LifeGrowing Up

5 Things About Adulting That I Wish Someone Would Have Prepared Me For

“I can’t wait to be an adult,” said every child or adolescent at some point in their life. Growing up, my friends and I looked forward to being 18 years old—that meant that I would be a full-blown adult and I could do anything and everything I wanted to do. Boy, was I wrong! I don’t know about you, but I was still dependent on my parents in every aspect of my life and somewhat naive.

Everyone around me seemed to obsess over the idea of becoming an adult, because that equated to pure freedom and endless opportunities. Although that may be true, no one ever prepared me for the realities of being an adult and all of the responsibilities and internal battles I’d face.

Although I am grateful for all of the lessons I have learned, through making mistakes or by just taking the time to research, I can’t help but to think that it would have been helpful to be prepped about these five things.

1. Your first job may not be your dream job

When I first graduated from graduate school and got my first “big girl job,” I automatically thought that this was it: I could finally start living carefree. But once I started to find myself working long hours, with a huge caseload, low wages, and the bills that officially started rolling in, that previous thought of “I will be making the big bucks at my dream job” dissipated rapidly.

I had always heard everyone saying “go to college” as the way to financial freedom, but I found myself fresh out of college, working at a low-paying stressful job, in tens of thousands of dollars in debt from student loans. That alone did a number on my psyche.

I realized that there is a huge push to go to college, but hardly anyone ever discussed some of the challenges that could occur when entering the real world and how sometimes it takes years of experience and dedication to land that dream job. Whether it takes six months or six years, keep your goal in sight. Eventually it will come to fruition through hard work, connections, and dedication.

2. The importance of making good financial decisions

Once again, I had some unrealistic thoughts about adulting, especially in regard to managing money. The importance of budgeting became an essential factor in becoming more financially stable. I utilize apps that track my spending and upcoming bills, mapping out how much money I can devote to free spending.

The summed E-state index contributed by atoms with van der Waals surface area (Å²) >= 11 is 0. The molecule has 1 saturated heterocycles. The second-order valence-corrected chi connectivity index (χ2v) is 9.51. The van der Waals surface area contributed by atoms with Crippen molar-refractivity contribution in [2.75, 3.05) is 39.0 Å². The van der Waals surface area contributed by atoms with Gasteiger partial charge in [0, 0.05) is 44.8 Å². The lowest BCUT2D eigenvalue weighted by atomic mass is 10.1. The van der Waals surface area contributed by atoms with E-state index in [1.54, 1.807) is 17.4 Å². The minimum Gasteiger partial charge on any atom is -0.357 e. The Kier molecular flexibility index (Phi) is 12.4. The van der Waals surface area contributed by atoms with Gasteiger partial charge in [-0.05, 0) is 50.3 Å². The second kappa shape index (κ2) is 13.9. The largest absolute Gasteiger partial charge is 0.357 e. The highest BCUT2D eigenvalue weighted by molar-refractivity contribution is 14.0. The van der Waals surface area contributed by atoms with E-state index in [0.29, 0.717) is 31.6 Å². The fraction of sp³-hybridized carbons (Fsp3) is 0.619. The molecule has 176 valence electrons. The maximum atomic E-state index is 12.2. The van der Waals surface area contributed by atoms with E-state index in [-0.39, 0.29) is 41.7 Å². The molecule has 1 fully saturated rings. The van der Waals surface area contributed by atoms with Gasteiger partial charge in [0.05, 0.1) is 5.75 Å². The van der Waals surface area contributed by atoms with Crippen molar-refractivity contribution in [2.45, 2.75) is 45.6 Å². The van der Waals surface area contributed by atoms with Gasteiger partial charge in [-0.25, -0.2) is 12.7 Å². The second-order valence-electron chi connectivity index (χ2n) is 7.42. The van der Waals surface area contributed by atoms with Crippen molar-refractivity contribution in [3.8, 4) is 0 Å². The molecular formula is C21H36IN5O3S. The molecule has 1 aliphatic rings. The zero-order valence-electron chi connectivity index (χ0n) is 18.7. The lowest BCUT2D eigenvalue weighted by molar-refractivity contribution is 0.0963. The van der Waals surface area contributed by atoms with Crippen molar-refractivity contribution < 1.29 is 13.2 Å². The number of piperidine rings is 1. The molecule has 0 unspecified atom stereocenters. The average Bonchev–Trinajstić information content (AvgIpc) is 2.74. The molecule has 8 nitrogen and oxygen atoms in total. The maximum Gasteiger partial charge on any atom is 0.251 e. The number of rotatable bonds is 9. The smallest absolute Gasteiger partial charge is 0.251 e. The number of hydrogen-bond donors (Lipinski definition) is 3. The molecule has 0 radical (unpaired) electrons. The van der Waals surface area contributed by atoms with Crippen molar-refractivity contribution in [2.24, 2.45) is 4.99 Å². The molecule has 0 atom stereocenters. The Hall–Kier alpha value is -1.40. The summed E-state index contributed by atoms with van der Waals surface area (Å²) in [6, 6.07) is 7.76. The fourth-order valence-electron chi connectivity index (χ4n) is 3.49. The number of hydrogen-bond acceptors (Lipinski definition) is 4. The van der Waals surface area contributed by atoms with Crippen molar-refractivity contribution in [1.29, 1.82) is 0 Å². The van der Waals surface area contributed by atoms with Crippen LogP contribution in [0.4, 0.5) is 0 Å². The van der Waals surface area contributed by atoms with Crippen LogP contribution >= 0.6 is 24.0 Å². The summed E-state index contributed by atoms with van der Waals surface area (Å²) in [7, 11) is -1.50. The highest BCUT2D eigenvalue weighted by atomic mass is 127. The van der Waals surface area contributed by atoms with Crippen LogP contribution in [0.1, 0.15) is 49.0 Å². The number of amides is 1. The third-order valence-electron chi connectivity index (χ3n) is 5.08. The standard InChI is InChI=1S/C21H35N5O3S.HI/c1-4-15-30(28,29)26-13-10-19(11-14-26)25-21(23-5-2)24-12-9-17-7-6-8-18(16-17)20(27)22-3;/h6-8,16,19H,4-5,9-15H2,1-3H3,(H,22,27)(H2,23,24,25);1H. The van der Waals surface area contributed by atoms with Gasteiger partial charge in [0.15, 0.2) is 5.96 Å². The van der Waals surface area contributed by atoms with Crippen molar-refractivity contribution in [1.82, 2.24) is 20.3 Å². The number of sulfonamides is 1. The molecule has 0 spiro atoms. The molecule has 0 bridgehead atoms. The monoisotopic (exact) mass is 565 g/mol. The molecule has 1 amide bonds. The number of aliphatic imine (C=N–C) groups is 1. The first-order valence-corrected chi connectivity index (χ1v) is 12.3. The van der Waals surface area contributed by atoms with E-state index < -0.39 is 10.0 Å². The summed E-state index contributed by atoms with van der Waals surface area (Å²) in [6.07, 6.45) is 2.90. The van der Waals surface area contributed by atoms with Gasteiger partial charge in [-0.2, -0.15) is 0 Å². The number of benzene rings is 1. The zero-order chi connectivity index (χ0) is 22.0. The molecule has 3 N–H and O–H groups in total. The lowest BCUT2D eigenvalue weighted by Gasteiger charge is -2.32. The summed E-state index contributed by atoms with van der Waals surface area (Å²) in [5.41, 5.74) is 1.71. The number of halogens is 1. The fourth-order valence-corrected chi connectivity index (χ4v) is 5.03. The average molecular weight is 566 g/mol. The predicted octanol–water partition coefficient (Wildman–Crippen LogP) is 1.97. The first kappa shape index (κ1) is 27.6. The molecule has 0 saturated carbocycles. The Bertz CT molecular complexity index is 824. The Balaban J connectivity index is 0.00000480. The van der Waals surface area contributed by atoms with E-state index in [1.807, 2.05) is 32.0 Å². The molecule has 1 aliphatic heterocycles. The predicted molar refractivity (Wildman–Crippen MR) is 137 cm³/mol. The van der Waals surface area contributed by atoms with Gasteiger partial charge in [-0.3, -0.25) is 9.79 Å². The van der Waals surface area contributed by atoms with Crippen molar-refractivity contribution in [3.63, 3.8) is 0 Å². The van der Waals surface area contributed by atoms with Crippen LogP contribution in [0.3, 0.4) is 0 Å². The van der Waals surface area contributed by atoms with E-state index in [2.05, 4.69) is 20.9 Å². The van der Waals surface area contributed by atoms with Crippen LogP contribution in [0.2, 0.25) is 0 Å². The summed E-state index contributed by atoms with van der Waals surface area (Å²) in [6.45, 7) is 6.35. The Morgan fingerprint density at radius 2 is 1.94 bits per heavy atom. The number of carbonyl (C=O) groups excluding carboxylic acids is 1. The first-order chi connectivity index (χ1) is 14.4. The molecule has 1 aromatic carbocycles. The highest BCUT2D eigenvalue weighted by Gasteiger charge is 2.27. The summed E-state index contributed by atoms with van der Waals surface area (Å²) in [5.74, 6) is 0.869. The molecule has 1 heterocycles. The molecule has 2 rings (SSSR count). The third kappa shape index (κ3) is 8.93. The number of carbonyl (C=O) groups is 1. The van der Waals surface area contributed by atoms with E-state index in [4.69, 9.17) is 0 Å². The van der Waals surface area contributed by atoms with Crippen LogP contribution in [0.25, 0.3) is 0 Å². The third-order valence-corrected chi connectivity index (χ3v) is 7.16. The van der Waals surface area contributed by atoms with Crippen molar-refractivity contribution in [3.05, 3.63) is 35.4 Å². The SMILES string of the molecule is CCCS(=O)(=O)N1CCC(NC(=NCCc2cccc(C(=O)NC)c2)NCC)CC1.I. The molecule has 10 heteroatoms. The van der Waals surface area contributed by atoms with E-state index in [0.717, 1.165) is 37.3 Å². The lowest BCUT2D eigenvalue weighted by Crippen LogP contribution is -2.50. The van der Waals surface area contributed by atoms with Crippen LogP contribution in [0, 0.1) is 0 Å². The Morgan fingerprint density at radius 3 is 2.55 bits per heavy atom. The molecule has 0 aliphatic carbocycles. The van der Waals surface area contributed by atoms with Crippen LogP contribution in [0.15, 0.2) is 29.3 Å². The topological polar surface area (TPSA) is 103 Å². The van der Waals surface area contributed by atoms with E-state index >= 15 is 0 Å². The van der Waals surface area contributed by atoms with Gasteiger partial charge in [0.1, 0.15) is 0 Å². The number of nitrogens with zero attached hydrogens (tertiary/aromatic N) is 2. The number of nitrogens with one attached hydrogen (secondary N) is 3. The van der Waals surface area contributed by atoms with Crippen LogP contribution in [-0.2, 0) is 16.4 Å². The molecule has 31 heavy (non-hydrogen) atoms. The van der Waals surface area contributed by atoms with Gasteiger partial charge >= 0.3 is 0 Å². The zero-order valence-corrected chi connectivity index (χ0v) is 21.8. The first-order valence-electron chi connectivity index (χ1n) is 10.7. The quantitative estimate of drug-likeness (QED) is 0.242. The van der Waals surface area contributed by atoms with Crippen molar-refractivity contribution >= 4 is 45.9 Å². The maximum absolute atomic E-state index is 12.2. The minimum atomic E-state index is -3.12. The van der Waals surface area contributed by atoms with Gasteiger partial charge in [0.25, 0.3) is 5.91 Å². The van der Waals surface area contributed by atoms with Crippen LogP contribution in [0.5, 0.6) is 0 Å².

Additionally, I learned how building good credit is very important, because without good credit, it’s a struggle to get some of the things you want with low interest rates, such as a car, home, etc.

Another big financial aspect that I wish I would have known about earlier is the significance of investing, whether that means setting up an IRA Roth account, investing in stocks and bonds, or even simply purchasing real estate. Take time to equip yourself with knowledge about ways to increase your financial stability.

3. The importance of maintaining good health

Life can be stressful and overwhelming at times, particularly during the lovely adulting phase. The responsibilities of having to get things done can lead to burnout and possibly the neglect of your health.

Stay on top of scheduling yearly doctor’s appointments. I used to fall into the trap of thinking that I did not need to go to the doctor because I was young and healthy. You may very well be healthy, but engaging in self-care and staying on top of appointments can help reduce any unforeseen health or medical issues that could be induced by stress.

4. The challenges of managing meaningful relationships

Nobody prepared me for the reality that maintaining friendships can be difficult as a young adult. I met so many friends during college, but once we graduated, some moved back home or went to grad school in other states while others got married and had children.

Not to mention that when you start working a full time job, it becomes a bit of a challenge to make time for yourself, let alone others. It’s important to try not to become so wrapped up in work and daily tasks that you begin to neglect communication with your loved ones. Maintaining these relationships can be beneficial to your emotional health, helping to keep you uplifted and supported during stressful times. Schedule some time every week to call a friend or family member to engage in meaningful communication.

5. The constant internal battle

To my surprise, I was never prepared for the constant struggle I’d have in my head in regards to the pressure to do better. As an adult, I developed a great deal of anxiety due to the fear of making mistakes or the idea of not having it “all together” by a certain age.

To be extremely honest, nobody has it “all together” at any age. As humans, there are always mistakes to be made and lessons to be learned. As long as your intentions are pure and you give your all, please sit back, pat yourself on the back, and give yourself credit.

Despite not having these five topics discussed in detail with me before I reached adulthood, I am grateful for the ups, downs, and curve balls that life throws my way. No matter the challenges faced, embrace this time of your life and live it to the fullest. TC mark

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About the author
I’m a licensed medical social worker that loves blogging on the side! Follow Cherish on Instagram or read more articles from Cherish on Thought Catalog.

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